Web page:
The webinars led us to ask the following questions: What could the future for long-term care for seniors look like if we thought beyond incremental change or a temporary financial boost to a broken system? How could we create and test a comprehensive model that integrated payment (federal, state and private) and quality of care, while assuring the availability of creative, complementary social and supportive care? How can we redefine the current model that separates the roles and payment of hospitals and SNFs, to create a new model that takes advantage of the strengths of each? Can we test a population health model to care for seniors in which traditional acute care systems assign medical teams to bring clinical and rehab care to long-term care operators who would provide the ongoing daily services and housing options? How do we create models of senior living that we would want to live in ourselves, and that we would be proud to fund with our private and public dollars?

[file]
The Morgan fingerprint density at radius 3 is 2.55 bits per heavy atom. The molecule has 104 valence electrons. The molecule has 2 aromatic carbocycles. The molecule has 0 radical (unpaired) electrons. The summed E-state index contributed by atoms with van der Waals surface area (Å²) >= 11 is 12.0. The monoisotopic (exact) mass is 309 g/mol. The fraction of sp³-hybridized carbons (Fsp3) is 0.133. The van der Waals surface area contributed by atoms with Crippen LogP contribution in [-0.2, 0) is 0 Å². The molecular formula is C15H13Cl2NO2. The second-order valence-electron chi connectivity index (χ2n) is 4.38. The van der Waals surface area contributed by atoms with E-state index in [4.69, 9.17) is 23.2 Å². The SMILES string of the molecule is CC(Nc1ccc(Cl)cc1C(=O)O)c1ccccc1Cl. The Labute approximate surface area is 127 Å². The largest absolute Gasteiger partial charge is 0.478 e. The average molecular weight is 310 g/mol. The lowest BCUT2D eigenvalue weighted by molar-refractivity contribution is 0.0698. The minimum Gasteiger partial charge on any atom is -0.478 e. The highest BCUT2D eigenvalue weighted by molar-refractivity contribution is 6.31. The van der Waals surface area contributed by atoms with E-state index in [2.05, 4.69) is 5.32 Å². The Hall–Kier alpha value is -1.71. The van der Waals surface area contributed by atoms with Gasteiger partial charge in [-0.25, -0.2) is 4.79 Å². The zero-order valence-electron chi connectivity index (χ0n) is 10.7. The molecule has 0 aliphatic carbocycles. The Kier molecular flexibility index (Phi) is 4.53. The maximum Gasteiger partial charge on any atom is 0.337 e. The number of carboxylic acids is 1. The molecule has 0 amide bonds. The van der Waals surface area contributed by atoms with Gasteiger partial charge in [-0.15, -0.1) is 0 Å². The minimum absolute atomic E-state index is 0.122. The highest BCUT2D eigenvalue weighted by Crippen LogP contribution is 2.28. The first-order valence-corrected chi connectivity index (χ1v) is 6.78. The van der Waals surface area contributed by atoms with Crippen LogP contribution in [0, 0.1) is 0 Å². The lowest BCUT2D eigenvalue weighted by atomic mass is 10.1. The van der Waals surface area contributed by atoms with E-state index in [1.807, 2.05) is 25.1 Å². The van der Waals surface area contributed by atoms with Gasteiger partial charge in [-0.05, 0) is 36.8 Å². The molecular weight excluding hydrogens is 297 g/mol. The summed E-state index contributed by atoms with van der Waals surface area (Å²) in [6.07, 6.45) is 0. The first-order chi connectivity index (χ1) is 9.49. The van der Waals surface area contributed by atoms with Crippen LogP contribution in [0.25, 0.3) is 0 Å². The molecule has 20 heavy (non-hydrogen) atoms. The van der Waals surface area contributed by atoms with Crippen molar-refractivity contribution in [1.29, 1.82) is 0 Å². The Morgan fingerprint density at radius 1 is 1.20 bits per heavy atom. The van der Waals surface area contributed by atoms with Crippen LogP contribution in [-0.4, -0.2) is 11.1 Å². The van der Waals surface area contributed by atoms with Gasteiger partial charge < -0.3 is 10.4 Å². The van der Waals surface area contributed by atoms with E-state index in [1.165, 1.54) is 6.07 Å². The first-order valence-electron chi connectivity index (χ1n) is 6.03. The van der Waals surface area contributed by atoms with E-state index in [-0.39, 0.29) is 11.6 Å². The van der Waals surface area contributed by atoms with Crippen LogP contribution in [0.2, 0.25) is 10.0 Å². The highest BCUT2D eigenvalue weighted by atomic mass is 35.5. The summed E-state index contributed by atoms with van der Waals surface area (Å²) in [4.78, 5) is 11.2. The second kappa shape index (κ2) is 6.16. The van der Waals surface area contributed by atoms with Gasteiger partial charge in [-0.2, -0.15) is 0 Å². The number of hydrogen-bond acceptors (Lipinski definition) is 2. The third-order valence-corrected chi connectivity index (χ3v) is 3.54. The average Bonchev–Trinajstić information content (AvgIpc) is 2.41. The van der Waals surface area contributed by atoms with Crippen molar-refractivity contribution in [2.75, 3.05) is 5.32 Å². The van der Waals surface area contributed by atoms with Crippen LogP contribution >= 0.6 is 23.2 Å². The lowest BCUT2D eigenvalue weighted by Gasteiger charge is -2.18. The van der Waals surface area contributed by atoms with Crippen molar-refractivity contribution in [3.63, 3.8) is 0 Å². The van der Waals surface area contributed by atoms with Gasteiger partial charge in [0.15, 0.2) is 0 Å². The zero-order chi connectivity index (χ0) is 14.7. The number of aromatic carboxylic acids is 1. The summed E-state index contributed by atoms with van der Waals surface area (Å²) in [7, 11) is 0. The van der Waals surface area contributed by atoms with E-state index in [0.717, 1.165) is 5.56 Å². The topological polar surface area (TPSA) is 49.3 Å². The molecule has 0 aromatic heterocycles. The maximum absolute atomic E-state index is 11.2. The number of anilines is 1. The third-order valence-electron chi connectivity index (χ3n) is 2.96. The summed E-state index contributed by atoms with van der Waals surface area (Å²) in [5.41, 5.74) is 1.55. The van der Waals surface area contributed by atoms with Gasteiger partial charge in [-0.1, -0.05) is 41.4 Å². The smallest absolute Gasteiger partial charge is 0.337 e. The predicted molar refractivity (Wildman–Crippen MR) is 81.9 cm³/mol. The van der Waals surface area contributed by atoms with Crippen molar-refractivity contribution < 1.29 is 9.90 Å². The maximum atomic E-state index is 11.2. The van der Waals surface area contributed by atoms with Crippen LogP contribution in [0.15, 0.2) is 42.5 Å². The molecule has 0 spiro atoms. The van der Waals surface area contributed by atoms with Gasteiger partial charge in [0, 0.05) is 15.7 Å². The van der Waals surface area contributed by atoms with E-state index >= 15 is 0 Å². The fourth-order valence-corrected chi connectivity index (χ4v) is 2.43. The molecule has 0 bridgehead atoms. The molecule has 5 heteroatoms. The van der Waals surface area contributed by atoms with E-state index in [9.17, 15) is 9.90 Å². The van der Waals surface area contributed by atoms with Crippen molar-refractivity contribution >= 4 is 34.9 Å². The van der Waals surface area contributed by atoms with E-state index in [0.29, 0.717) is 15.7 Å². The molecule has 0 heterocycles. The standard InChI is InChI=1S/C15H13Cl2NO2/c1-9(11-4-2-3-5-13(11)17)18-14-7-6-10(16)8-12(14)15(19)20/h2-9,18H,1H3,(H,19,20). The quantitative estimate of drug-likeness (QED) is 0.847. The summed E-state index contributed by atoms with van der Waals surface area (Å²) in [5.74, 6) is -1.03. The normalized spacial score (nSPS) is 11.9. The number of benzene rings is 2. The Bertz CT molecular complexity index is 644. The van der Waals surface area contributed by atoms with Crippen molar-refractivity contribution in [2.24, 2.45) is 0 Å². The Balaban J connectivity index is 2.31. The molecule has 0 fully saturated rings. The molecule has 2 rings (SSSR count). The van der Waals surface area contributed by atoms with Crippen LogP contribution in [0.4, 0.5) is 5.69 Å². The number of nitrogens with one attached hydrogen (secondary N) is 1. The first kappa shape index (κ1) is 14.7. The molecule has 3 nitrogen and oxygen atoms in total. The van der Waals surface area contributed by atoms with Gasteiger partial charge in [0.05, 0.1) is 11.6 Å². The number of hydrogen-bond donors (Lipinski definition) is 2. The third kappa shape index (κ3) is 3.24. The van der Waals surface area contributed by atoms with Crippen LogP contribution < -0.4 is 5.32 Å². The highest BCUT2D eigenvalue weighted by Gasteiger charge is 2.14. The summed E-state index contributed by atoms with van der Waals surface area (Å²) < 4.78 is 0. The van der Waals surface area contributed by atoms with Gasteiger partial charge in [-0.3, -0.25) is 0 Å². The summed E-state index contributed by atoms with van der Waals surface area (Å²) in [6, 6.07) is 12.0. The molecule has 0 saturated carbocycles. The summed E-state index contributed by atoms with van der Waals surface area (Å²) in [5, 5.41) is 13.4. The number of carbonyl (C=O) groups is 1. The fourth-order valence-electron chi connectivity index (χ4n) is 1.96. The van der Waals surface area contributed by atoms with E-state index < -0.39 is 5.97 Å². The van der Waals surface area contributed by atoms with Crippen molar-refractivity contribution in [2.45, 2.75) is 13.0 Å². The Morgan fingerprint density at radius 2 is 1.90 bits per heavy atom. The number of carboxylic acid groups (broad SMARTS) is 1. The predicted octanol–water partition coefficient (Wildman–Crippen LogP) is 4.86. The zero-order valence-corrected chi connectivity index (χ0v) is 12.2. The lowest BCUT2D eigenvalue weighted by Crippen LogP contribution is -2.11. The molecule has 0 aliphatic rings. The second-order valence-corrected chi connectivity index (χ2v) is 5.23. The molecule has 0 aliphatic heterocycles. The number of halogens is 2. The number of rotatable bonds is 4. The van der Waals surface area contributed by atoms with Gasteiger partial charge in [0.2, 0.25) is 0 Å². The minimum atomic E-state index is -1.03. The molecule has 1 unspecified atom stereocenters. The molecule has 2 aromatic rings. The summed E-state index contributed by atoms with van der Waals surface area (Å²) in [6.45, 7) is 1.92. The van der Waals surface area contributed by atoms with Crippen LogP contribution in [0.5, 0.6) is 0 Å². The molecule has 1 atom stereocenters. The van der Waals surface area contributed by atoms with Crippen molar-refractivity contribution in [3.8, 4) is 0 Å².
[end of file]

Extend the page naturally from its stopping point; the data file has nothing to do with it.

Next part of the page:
Attendees affirmed the need to address reform and to do so quickly, as leaders echoed conversations they've had with other nursing home executives across the country about impending bankruptcy. In addition to creating the short-term crises that threatens the health of residents and staff, COVID-19 has highlighted the need to accelerate solutions for the broader planning and funding crisis facing many of the nation's nursing homes and the seniors and families they serve. Time is running out to save these critical organizations, and to commit to designing the senior living systems that can address the housing, health, social and supportive care our growing senior population deserve. The time is overdue to prioritize long-term care reform on both the state and the federal agendas.